I have not always been a willing student. I do like a good wallow…though whether that’s the glamourous rainy-window-staring kind, or more of a sulky, sleep-mussed, needs-talking-through-every-step-of-the-day kind, will very much depend on how well you know me, and which version of my reality you’d prefer to believe.

It might be my deeply ingrained Englishness (projecting the emotional range of an iceberg, no matter what’s going on inside, because stiff upper lip, wot!), which makes me feel if my heart was allowed out, all of the repressed emotions would show themselves at once and I’d probably vapourise. So I spend time swallowing the lump in my throat, constricting my words (except in poetry, because there you can be truthful in a beautifully vague kind of way), and pretending I’m pretty much mostly okay with it.

Solve for ‘it’ <— my life, in a nutshell.

‘It’ could be Venn-diagrammed with myriad circles, and maybe there wouldn’t be enough room for them all. Love. Friendship. Connection. Love. Happiness. Thankfulness. Family. Love. Togetherness. Beauty. Love. Each of them present in wonderously large dollops of gloriousness. Each shining brightly, perfectly, sparkling with joy. Each would have their place, jostling with their neighbours to overlap the most possible variants, resulting in the biggest, beautifullest ‘it’ imaginable…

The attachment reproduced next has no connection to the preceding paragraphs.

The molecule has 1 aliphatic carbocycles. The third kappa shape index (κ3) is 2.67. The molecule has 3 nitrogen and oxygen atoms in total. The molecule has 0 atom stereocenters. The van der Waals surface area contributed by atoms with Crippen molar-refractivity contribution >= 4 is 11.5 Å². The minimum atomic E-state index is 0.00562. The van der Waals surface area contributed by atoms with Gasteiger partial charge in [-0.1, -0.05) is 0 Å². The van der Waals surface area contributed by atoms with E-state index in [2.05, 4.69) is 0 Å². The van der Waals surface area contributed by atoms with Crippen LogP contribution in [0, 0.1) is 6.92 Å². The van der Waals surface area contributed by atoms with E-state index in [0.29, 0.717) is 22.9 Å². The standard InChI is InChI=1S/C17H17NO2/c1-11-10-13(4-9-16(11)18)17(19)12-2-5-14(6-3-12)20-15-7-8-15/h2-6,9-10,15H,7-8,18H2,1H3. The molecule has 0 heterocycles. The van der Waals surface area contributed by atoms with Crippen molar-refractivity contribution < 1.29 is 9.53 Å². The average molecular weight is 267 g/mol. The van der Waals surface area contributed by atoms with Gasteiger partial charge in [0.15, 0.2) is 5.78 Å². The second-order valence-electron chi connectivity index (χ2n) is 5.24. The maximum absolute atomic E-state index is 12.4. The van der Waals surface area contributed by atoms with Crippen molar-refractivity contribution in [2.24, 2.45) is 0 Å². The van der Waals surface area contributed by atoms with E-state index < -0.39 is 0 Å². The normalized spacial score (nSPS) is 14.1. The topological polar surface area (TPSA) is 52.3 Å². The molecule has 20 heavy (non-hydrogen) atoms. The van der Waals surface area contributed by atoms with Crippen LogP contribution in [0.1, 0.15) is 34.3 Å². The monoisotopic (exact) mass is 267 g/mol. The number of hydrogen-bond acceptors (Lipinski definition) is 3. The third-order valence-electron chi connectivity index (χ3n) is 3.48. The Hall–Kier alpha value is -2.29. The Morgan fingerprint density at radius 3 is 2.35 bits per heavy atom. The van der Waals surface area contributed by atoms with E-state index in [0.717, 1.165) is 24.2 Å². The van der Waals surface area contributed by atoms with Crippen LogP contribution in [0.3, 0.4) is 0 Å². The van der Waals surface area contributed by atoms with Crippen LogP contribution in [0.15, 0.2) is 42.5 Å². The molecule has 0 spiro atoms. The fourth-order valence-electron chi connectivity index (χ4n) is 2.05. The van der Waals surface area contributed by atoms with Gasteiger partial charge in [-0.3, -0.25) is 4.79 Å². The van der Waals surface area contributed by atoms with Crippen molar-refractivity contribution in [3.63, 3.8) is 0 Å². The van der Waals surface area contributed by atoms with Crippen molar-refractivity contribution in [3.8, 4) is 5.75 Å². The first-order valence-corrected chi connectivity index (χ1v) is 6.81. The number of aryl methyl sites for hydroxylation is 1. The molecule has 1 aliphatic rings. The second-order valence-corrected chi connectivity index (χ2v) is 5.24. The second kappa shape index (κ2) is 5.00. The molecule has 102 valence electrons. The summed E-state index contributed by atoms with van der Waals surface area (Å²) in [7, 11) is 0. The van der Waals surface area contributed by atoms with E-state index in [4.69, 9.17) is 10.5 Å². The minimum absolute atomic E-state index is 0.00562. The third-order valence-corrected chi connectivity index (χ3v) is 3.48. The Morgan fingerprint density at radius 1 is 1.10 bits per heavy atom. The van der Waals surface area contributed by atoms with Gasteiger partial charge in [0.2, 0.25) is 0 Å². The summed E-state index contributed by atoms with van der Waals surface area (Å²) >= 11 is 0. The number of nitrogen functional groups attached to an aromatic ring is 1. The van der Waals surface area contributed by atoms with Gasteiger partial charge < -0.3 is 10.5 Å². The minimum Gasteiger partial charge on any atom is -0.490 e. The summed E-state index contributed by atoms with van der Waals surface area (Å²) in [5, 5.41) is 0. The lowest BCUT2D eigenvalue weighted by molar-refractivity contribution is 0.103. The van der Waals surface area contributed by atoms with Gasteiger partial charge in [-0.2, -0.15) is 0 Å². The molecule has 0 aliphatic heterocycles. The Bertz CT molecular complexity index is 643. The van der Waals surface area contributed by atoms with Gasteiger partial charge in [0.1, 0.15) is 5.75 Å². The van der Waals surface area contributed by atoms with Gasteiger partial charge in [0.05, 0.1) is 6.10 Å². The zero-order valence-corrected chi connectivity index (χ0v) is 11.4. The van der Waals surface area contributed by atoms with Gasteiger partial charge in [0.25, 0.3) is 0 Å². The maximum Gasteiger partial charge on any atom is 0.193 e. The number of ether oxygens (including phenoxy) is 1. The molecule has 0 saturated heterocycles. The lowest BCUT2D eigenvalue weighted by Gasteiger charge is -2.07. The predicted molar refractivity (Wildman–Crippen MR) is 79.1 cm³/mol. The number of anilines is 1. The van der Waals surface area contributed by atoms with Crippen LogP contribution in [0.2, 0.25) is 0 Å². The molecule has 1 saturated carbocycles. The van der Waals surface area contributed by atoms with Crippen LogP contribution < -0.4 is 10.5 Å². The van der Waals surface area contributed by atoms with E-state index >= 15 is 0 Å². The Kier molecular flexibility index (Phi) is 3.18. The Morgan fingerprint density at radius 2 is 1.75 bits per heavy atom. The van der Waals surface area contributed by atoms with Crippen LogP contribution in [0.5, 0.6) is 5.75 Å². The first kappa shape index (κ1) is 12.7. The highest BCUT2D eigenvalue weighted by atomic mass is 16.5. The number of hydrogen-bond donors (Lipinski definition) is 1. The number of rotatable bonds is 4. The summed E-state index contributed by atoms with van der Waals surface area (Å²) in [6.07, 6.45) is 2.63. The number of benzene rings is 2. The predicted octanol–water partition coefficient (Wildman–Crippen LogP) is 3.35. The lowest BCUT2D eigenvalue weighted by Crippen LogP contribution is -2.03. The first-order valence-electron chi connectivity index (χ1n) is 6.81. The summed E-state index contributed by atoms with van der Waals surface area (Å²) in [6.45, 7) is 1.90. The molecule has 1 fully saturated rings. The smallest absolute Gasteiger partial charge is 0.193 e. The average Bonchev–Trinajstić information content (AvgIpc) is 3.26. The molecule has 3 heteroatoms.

Space is the issue though, and if I overlaid my graph with that dark circle ‘Geography’, suddenly everything splinters, falls apart.

Like my heart.